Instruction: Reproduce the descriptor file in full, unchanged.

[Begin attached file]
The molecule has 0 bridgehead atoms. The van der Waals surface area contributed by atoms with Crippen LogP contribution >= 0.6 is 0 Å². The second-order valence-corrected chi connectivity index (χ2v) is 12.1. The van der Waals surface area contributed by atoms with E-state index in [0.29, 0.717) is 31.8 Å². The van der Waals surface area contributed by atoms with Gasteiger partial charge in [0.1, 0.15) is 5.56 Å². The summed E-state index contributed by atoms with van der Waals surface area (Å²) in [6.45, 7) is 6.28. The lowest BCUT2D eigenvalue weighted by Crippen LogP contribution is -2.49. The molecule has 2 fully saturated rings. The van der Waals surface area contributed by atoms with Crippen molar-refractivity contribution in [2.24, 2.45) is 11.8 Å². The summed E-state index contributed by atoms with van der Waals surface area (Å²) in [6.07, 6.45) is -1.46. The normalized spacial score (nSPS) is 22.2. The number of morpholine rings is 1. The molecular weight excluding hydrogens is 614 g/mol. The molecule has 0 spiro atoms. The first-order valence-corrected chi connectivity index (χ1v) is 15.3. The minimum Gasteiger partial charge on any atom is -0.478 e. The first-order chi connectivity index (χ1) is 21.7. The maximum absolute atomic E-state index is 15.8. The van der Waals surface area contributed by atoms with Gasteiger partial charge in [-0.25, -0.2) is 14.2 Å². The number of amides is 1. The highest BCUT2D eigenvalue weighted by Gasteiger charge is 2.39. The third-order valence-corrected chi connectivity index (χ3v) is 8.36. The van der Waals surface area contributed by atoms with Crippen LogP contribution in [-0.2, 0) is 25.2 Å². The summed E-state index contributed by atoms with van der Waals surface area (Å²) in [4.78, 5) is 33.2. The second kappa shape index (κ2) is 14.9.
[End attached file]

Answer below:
The molecule has 0 bridgehead atoms. The van der Waals surface area contributed by atoms with Crippen LogP contribution >= 0.6 is 0 Å². The second-order valence-corrected chi connectivity index (χ2v) is 12.1. The van der Waals surface area contributed by atoms with E-state index in [0.29, 0.717) is 31.8 Å². The van der Waals surface area contributed by atoms with Gasteiger partial charge in [0.1, 0.15) is 5.56 Å². The summed E-state index contributed by atoms with van der Waals surface area (Å²) in [6.45, 7) is 6.28. The lowest BCUT2D eigenvalue weighted by Crippen LogP contribution is -2.49. The molecule has 2 fully saturated rings. The van der Waals surface area contributed by atoms with Crippen molar-refractivity contribution in [2.24, 2.45) is 11.8 Å². The summed E-state index contributed by atoms with van der Waals surface area (Å²) in [6.07, 6.45) is -1.46. The normalized spacial score (nSPS) is 22.2. The number of morpholine rings is 1. The molecular weight excluding hydrogens is 614 g/mol. The molecule has 0 spiro atoms. The first-order valence-corrected chi connectivity index (χ1v) is 15.3. The minimum Gasteiger partial charge on any atom is -0.478 e. The first-order chi connectivity index (χ1) is 21.7. The maximum absolute atomic E-state index is 15.8. The van der Waals surface area contributed by atoms with Gasteiger partial charge in [-0.25, -0.2) is 14.2 Å². The number of amides is 1. The highest BCUT2D eigenvalue weighted by Gasteiger charge is 2.39. The third-order valence-corrected chi connectivity index (χ3v) is 8.36. The van der Waals surface area contributed by atoms with Crippen LogP contribution in [-0.2, 0) is 25.2 Å². The summed E-state index contributed by atoms with van der Waals surface area (Å²) in [4.78, 5) is 33.2. The second kappa shape index (κ2) is 14.9.